Prasthanatrayi Swaminarayan Bhashyam (Study)

by Sadhu Gyanananddas | 2021 | 123,778 words

This page relates ‘Components of Ekantiki-Bhakti (b): Jnana’ of the study on the Prasthanatrayi Swaminarayan Bhashyam in Light of Swaminarayan Vachanamrut (Vacanamrita). His 18th-century teachings belong to Vedanta philosophy and were compiled as the Vacanamrita, revolving around the five ontological entities of Jiva, Ishvara, Maya, Aksharabrahman, and Parabrahman. Roughly 200 years later, Bhadreshdas composed a commentary (Bhasya) correlating the principles of Vachanamrut.

11.1. Components of Ekāntiki-Bhakti (b): Jñāna

Jñāna reflects the knowledge one attains. Although every live being possesses knowledge but their proportion differs. In a specific term, Knowledge molds the metal of the self and uplifts it to the highest spiritual height. Knowledge (jñāna) implies self-knowledge (ātma-niṣṭhā), Akṣarabrahman and Parabrahman-knowledge (Akṣarapuruṣottama-niṣṭhā).[1] Therefore, there is no liberation without the right knowledge.[2] (Ṛte jñānān muktiḥ), because the attainer of the right knowledge attains supreme peace.

As mentioned in the Bhagavad-Gītā:

jñānaṃ labdhvā parāṃ śāntimacireṇādhigacchati.”[3]

Right knowledge yields contentment and a sense of complete accomplishment in an elevated state.[4]

When we talk about self-realization, it is ātmaniṣṭhā. It consists of knowing oneself essentially as ātman (conscious-principle) distinct from psycho-physical body and its relations. More simply, The knowledge that the self is the knower and the body is the known, is ātmaniṣṭhā. The ātman is consciousness and has knowledge as its essential intimate quality. It is separate from and transcendent to prakṛti and its three guṇas. Thus, nothing that applies to the body applies to the ātman. The properties of the body and ātman are distinct, apart, and opposite. Such realization is ātmaniṣṭhā.[5] When the devotee realizes ātmaniṣṭhā, a person is not moved or affected by insult, honor, blame, praise, name, form, pain, pleasure, disease etc. His patience and perseverance are everlasting.[6]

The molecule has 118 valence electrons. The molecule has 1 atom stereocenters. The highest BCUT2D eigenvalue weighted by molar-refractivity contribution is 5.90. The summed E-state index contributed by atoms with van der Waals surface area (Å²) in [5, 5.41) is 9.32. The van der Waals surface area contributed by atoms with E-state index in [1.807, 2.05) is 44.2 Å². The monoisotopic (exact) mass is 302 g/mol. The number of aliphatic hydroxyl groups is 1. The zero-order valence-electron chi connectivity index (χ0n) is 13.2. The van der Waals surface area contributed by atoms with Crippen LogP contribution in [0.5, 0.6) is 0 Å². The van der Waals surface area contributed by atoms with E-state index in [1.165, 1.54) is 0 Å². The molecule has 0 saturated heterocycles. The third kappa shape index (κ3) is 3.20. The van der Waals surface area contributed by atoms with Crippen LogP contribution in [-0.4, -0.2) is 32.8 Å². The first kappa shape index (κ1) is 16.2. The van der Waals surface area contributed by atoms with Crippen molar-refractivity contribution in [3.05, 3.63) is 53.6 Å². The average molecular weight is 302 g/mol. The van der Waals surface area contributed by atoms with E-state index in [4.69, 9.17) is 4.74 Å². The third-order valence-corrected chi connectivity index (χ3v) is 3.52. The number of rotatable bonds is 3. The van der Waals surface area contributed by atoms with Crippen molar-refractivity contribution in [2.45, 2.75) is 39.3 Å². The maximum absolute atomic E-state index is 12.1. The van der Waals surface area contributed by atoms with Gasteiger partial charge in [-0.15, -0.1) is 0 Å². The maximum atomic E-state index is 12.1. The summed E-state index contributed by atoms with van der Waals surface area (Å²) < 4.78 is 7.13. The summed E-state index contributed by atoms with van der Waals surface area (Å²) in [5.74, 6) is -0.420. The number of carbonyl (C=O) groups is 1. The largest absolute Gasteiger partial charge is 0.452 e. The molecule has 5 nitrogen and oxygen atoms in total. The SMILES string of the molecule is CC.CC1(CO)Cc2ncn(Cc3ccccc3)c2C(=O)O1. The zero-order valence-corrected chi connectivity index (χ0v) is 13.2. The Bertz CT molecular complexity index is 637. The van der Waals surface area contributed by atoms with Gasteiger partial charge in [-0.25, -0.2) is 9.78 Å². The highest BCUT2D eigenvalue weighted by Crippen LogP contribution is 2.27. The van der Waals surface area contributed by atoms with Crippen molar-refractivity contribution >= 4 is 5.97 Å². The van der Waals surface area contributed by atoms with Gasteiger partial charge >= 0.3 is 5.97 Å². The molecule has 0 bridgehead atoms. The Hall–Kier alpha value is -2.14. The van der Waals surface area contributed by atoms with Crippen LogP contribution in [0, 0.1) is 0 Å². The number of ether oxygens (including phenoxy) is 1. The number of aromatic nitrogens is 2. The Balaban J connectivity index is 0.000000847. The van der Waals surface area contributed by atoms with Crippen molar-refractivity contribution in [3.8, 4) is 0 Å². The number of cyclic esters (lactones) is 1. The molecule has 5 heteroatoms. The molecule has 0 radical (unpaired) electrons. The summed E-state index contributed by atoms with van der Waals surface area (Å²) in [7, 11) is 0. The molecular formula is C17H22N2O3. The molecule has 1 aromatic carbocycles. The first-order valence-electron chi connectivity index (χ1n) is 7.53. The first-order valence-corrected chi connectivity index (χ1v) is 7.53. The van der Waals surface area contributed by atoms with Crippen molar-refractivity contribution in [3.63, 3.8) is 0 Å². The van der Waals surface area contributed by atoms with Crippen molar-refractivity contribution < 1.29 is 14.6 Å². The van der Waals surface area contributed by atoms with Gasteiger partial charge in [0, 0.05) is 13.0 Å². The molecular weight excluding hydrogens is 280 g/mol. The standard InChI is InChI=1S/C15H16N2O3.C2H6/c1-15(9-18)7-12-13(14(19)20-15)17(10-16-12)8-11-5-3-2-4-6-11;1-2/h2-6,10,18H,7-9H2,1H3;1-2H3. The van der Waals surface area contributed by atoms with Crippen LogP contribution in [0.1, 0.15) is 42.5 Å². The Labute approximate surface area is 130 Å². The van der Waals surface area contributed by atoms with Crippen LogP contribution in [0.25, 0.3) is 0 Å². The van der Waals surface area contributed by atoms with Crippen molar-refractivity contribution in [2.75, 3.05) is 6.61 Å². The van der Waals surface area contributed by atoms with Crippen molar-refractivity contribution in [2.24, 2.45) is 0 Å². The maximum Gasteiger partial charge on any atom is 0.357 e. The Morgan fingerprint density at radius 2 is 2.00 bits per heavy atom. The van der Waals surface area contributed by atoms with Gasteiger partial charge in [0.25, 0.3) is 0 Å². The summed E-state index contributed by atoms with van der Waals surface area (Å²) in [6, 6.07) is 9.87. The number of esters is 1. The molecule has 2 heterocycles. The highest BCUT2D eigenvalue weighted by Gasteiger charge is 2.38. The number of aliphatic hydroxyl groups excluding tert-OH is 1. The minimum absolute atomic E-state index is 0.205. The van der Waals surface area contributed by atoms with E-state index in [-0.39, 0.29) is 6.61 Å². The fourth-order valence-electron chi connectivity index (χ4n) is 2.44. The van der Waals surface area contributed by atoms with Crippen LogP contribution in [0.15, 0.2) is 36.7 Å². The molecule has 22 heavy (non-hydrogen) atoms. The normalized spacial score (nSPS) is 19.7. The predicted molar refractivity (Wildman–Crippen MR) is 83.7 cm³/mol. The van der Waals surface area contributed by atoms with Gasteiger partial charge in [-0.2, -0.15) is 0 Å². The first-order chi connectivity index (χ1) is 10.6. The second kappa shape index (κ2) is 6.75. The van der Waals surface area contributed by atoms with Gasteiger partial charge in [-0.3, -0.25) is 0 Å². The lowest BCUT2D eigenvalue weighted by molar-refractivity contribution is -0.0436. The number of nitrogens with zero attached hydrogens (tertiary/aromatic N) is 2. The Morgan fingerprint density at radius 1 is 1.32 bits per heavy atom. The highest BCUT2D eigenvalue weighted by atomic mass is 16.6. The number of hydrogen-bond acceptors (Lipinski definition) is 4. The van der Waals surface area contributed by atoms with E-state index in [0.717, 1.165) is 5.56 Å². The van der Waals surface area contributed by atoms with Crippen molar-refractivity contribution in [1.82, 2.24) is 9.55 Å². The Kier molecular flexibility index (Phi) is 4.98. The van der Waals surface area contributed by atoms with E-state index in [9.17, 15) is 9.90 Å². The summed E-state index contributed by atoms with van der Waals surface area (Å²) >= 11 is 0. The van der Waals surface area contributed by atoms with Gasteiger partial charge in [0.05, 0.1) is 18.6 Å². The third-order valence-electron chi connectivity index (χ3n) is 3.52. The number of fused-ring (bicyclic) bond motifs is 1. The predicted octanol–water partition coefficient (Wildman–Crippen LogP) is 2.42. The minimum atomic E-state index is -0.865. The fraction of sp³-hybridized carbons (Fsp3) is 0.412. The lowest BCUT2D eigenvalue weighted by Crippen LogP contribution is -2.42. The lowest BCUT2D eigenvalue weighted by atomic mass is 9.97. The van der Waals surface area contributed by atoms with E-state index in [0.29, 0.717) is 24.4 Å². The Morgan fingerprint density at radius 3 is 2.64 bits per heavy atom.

Bhadreśadāsa also confirms:

enam ātmānam evaṃ nityatvanirvikaratvadehāvilakṣanādiguṇaviṣiṣṭatayā viditvā gurukṛpayā vijñāya nānuśocitumarhasi |” (Bhagavad-Gītā 2/25, p.32)

“By knowing from the Guru that the ātman is eternal, unchangeable, and distinct from the body,[7] you are not supposed to indulge in sorrow.”

In the Svāminārāyaṇa Vedanta, when ātmaniṣṭhā combines with knowledge of Parabrahman's transcendental glory, the seeker feels fulfilled. He stands in need of nothing. It helps in deracinating vices such as anger, greed, lust etc. Thus ātmaniṣṭhā (self-realization) brings the inflow of all other good qualities and virtues. It dispels the vāsanās (desires) from the self.[8] Therefore, those who want to eliminate worldly desires and attachment from worldly objects of enjoyment, and keep the mind focused on Parabrahman, should cultivate ātmaniṣṭhā.[9] Ātmaniṣṭhā, therefore, is one of the significant means for pleasing Parabrahman and attaining emancipation.[10] Deficiency in ātmaniṣṭhā may cause fall and degeneration, because it sways the mind away when ups and downs of life vacillate one in pleasure and pain, and his mind gets fogged by ideas other than that of Parabrahman.[11] It seems that ātmaniṣṭhā alone is enough to fulfill the ultimate spiritual goal.

Ātmaniṣṭhā Alone is Not Sufficient

However, mere ātmaniṣṭhā without brahmabhāva and Paramātmaniṣṭhā is neither fruitful nor emancipating.[12]

Bhadreśadāsa explains by commenting on the Kena Upaniṣad: